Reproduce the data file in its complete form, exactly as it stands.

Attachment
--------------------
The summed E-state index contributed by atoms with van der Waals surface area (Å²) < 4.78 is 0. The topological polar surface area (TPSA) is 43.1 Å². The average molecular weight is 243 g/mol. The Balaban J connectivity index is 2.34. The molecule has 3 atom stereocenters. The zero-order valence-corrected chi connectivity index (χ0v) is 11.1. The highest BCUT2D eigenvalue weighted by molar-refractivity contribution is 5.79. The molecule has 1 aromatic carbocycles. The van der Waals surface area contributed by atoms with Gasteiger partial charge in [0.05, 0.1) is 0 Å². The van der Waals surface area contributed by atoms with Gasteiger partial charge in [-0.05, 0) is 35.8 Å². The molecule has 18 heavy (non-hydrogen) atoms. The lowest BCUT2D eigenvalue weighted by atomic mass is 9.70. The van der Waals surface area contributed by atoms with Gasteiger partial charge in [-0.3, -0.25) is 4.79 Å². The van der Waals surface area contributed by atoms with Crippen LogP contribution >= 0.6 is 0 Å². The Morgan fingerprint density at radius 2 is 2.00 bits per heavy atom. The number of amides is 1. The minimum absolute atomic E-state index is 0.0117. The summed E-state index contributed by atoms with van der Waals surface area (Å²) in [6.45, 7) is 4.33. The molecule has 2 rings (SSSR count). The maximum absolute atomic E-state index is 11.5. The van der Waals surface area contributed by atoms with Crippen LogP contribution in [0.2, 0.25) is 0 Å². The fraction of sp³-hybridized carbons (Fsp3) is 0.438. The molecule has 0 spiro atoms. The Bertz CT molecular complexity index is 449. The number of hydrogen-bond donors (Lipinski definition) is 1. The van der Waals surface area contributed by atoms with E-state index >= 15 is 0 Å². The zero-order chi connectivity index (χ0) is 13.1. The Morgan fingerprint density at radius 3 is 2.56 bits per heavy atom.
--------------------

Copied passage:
The summed E-state index contributed by atoms with van der Waals surface area (Å²) < 4.78 is 0. The topological polar surface area (TPSA) is 43.1 Å². The average molecular weight is 243 g/mol. The Balaban J connectivity index is 2.34. The molecule has 3 atom stereocenters. The zero-order valence-corrected chi connectivity index (χ0v) is 11.1. The highest BCUT2D eigenvalue weighted by molar-refractivity contribution is 5.79. The molecule has 1 aromatic carbocycles. The van der Waals surface area contributed by atoms with Gasteiger partial charge in [0.05, 0.1) is 0 Å². The van der Waals surface area contributed by atoms with Gasteiger partial charge in [-0.05, 0) is 35.8 Å². The molecule has 18 heavy (non-hydrogen) atoms. The lowest BCUT2D eigenvalue weighted by atomic mass is 9.70. The van der Waals surface area contributed by atoms with Gasteiger partial charge in [-0.3, -0.25) is 4.79 Å². The van der Waals surface area contributed by atoms with Crippen LogP contribution >= 0.6 is 0 Å². The Morgan fingerprint density at radius 2 is 2.00 bits per heavy atom. The number of amides is 1. The minimum absolute atomic E-state index is 0.0117. The summed E-state index contributed by atoms with van der Waals surface area (Å²) in [6.45, 7) is 4.33. The molecule has 2 rings (SSSR count). The maximum absolute atomic E-state index is 11.5. The van der Waals surface area contributed by atoms with Crippen LogP contribution in [0.2, 0.25) is 0 Å². The fraction of sp³-hybridized carbons (Fsp3) is 0.438. The molecule has 0 spiro atoms. The Bertz CT molecular complexity index is 449. The number of hydrogen-bond donors (Lipinski definition) is 1. The van der Waals surface area contributed by atoms with E-state index >= 15 is 0 Å². The zero-order chi connectivity index (χ0) is 13.1. The Morgan fingerprint density at radius 3 is 2.56 bits per heavy atom.